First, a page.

There is also a bond of trust that you will not walk away from a difficult situation, but that you will stay and fight their corner with them.

If a person later becomes a parent (intentionally or otherwise) then the same sharing of your life does not occur.
It is a different mechanism.
By becoming a parent, you are bringing into existence the life of another. You are not choosing to bond with them (although, that invariably occurs anyway), but you are placing yourself in the position of mentor, friend and disciplinarian… it might be argued by some that you own that life as it is an extension of your own.
However, I can only see that the viewpoint of ownership would create a relationship of dictator and subject… not a healthy one.

When it comes to relationships with work colleagues, fellow knitting club members, or similar, you start in the position as advocated by Richard Bach above, until you reach a position whereby you are acting as friend to individuals, or the group. At this point, you have again, given away a part of your life.
This becomes evident when frustration is felt when working hard on their behalf, but seeing that others are not giving help back.
The frustration is a product of you giving away a part of your life with the understanding that you will, in turn, be receiving a part of theirs. When this is not returned, negative emotions arise. One is then, eventually, faced with the decision of whether to stay as a part of the group, or to turn around and walk away.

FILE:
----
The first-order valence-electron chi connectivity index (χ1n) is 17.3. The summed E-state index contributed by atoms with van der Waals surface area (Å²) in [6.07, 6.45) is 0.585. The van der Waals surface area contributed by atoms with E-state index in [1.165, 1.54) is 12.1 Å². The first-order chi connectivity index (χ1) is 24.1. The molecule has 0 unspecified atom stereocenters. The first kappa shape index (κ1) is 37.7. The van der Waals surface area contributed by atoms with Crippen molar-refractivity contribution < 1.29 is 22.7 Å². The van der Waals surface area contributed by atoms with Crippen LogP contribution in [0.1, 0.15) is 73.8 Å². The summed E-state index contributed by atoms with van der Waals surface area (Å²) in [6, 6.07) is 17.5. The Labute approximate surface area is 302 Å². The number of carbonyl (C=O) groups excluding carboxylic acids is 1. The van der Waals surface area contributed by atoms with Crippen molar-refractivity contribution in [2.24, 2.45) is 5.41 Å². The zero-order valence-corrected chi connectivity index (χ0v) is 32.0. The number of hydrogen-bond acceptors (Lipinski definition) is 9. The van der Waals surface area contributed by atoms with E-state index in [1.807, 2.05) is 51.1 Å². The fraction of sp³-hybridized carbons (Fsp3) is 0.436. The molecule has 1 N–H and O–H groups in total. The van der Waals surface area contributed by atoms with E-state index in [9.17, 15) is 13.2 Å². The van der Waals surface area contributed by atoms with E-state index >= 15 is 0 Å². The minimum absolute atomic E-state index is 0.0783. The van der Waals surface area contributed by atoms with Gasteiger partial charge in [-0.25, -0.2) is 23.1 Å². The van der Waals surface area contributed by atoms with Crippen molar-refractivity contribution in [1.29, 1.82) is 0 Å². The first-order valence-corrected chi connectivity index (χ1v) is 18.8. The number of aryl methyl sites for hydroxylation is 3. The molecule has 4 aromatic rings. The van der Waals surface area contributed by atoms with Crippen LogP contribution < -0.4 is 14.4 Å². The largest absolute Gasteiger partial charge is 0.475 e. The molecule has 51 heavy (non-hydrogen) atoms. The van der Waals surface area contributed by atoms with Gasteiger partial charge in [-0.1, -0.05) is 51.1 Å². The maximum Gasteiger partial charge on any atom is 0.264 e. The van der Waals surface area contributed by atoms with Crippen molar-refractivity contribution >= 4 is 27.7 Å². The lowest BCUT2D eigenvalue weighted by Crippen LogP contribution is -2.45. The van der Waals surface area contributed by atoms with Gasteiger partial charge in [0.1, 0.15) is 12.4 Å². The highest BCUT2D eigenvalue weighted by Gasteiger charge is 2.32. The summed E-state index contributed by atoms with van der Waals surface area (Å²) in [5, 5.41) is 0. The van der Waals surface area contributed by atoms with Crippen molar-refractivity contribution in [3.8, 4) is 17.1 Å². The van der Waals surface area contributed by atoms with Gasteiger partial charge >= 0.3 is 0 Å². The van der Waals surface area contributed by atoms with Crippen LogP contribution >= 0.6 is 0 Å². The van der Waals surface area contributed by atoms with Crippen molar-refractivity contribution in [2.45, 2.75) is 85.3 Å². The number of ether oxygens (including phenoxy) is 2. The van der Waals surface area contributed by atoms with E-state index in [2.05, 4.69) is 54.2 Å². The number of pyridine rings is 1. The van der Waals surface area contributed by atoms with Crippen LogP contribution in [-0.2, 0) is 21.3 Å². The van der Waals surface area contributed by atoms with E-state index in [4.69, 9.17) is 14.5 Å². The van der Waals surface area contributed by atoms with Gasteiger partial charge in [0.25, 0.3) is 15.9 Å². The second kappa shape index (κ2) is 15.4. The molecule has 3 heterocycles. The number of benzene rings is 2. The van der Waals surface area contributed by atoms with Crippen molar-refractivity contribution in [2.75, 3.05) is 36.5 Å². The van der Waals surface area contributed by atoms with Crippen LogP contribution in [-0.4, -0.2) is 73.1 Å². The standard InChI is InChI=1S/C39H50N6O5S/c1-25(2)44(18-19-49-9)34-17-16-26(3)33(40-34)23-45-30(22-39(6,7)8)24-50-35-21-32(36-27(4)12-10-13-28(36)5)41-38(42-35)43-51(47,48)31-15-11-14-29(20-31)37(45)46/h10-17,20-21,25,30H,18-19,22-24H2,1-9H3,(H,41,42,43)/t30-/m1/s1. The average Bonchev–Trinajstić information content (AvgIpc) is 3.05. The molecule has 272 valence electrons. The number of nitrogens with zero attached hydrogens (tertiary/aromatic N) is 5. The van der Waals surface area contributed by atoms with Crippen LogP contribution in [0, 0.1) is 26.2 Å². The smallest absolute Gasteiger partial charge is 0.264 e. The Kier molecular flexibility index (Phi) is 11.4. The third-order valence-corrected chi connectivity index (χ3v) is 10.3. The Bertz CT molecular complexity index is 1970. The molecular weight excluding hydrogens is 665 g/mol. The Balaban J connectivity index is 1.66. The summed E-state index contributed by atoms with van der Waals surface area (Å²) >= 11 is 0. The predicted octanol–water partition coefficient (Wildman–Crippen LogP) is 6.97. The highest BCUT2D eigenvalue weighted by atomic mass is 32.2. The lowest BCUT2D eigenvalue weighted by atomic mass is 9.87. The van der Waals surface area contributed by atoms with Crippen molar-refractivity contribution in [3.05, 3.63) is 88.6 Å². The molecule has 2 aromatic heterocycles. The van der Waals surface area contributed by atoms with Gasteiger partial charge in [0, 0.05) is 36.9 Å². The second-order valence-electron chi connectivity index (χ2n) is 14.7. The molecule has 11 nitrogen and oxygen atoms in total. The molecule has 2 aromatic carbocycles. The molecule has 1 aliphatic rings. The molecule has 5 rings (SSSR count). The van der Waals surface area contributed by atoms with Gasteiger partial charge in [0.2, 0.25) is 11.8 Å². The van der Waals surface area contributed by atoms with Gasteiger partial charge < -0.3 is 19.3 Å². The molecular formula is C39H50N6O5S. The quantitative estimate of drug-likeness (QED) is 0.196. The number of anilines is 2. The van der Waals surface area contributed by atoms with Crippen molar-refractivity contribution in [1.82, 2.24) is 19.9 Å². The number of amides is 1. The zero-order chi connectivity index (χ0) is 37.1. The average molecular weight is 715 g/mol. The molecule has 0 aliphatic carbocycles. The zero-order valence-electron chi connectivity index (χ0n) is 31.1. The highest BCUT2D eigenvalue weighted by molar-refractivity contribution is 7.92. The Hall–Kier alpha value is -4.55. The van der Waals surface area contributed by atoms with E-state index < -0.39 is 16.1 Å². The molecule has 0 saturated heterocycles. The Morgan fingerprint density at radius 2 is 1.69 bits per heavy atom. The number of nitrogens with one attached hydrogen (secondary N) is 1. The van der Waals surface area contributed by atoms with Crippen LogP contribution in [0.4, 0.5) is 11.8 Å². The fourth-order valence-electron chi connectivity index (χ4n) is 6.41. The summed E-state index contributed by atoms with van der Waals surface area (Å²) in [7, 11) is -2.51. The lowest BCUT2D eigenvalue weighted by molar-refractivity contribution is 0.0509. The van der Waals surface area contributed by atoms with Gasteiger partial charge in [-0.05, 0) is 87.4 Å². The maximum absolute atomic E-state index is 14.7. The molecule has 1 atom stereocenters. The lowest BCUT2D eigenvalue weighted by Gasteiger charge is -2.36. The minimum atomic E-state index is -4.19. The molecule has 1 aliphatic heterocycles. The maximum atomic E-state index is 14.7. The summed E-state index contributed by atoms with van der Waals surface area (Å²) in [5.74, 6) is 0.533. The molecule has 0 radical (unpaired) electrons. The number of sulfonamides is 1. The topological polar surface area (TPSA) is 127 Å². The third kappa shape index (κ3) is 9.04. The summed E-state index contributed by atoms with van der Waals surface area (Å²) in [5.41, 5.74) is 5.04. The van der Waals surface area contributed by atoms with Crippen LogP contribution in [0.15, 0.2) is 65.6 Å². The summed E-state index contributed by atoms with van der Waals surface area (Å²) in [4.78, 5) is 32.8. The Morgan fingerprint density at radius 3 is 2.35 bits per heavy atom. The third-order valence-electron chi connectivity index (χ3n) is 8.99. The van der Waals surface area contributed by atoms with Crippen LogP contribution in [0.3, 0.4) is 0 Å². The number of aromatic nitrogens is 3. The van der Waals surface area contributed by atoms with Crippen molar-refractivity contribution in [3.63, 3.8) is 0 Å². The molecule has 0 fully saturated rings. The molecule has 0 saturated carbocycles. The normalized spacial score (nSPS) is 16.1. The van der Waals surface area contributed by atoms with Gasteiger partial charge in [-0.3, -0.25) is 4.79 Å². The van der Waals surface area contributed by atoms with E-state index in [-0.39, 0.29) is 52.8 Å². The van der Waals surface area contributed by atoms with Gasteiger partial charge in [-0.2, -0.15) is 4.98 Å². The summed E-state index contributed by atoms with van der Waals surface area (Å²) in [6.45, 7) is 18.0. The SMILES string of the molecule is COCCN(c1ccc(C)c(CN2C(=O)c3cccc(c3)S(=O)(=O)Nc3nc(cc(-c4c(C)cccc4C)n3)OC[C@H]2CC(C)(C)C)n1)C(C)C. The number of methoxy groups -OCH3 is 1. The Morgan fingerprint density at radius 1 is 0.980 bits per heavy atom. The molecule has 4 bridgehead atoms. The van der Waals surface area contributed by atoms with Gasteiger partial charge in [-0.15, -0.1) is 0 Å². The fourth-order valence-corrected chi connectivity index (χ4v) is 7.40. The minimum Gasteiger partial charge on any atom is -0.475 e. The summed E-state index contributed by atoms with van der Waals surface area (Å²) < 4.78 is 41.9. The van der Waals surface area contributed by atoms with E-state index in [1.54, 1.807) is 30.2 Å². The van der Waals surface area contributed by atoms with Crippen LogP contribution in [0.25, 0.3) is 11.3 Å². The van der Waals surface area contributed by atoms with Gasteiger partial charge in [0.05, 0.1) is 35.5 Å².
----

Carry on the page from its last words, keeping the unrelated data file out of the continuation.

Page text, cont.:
So, it seems that one could live their life in the manner of Richard Bach’s maxim above, but they will find that they will never fit in with social or familial groups.
As a result, it seems that he is right in what he says, but what must be understood is that if one does not choose to sacrifice / give away / or share a part of their life with another, then it will be a lonely, less rewarding life.

13th September 2011 (taken from my personal journal)

In the past I have said that there is no right and wrong; it is only in the eye of the beholder.
I have said that Adolf Hitler must have believed in what he did, so he was right… in his eyes. But now my view has changed.

After watching the BBC series ‘Ocean Giants’ with the observed behaviour of dolphins and whales, and thinking back to other documentaries where primates appear to show a compassionate side to their nature, I now think that compassion and empathy are a fundamental part of what makes up mammals, and so the phrase ‘the eye of the beholder’ now has a much much wider scope because the ‘eye’ is now what is seen as acceptable behaviour by mentally stable (i.e. the majority) mammals… the meaning of the phrase now seems to go further than only humans. *

So, what is ‘right’ and what is ‘wrong’ is now guided by that which is socially acceptable at the level of nature, not at the level of culture and of indoctrinated, dogmatic conditioning.